Friday, January 27, 2023

Wednesday's Gig

Dear seven people who now read my blog,

I'm going to tell you about Wednesday night so I don't forget myself what fun it was.

I got there early so that I could eat and organise. The Betsey Trotwood does nice food, and because the downstairs was booked out for an office do early on, I sat upstairs and gradually members of the family started congregating. By sound check time, it felt half full already. A glass half full! That's the way to start a gig!

By 8 o'clock the room was full up and we were ready to go. I've never seen James do his songs live before and he had the audience in the palm of his hands and laughing (and in one case, crying) with his pointed lyrics. There's something very Ivor Cutler about the way he writes lyrics, and of course we were both brought up on a diet of Ivor, so that's hardly surprising. It was wonderful to see his first real solo gig so well received.

It was also quite hard to follow (that's when you know someone's done a good gig), but the warmth carried over and there was a thoroughly lusty singalong chorus to The Sea, which of course will soon become illegal to sing if toxic Suella Braverman gets her way. It was lovely to hear a whole room sing in defiance on a cold January evening. We don't believe in being nasty, most of us.

After another short break, we played our Chefs cover songs: Food, Let's Make Up, Records and Tea and 24 Hours. There were some original Chefs fans in the audience and it was quite daunting to play these versions to them, but they went down very well and I think the two guitars styles we have blended together to make something new out of them.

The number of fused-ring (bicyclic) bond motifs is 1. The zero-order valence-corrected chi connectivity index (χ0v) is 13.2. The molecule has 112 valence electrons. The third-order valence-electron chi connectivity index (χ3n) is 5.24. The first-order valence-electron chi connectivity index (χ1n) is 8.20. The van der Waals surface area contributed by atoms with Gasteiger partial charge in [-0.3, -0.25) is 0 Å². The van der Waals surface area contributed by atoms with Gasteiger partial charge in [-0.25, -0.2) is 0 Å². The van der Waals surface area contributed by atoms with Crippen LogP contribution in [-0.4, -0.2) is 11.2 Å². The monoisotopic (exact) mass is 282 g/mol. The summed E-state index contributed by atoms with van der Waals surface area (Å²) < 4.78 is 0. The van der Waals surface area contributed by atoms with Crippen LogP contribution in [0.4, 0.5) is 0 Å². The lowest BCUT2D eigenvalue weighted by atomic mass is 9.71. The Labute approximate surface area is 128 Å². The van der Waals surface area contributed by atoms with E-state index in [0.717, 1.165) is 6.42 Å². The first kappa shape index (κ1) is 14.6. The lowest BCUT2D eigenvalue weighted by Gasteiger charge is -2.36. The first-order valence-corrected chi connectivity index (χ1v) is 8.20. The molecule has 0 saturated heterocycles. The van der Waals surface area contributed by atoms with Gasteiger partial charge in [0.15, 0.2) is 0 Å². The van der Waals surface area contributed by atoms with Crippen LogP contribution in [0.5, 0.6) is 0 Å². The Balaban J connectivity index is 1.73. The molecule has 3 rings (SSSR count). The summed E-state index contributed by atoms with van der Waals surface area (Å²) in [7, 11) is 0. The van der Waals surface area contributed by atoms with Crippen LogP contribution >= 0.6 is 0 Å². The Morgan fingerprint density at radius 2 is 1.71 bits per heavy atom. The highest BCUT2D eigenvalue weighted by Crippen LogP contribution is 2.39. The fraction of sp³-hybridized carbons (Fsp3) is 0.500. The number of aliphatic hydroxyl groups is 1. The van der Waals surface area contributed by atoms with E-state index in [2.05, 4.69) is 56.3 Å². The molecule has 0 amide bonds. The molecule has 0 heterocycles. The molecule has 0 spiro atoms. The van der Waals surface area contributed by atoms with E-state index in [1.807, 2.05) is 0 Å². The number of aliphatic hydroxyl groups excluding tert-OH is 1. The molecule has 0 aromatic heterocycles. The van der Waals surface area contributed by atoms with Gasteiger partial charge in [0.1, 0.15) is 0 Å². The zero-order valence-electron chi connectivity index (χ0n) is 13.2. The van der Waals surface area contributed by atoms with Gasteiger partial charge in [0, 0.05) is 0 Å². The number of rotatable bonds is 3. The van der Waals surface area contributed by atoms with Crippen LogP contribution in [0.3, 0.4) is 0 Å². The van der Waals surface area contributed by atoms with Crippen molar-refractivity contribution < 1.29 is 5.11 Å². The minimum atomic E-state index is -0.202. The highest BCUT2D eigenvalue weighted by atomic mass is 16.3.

And then.... fnurrrr.... the eatroridnary piercing whine of Karine's rubberglovepipe started up, Paul Davey appeared from the audience with a soprano sax and one of those tartan hats with a ginger wig, Offspring One volunteered to hold up the huge cards with the words (I'd written out one of the verses twice by accident due to stress earlier in the day), and in honour of Burns Night we sang Donald Where's Your Troosers, completely chaotic and hilariously funny. The audience were better than us (we couldn't see the words) and would probably still be singing today if they had had their way.

What a brilliant evening. Thank you to everyone who came; you have no idea how much it meant to us to be able to do this. And huge thanks to Karina and Paul. Look at the Youtube footage (scroll down on the bog and it's there). The best overhear of the night was a member of my nephew's band  saying about the rubberglovepipe: "We need one of those in [band name] Glitterwound!".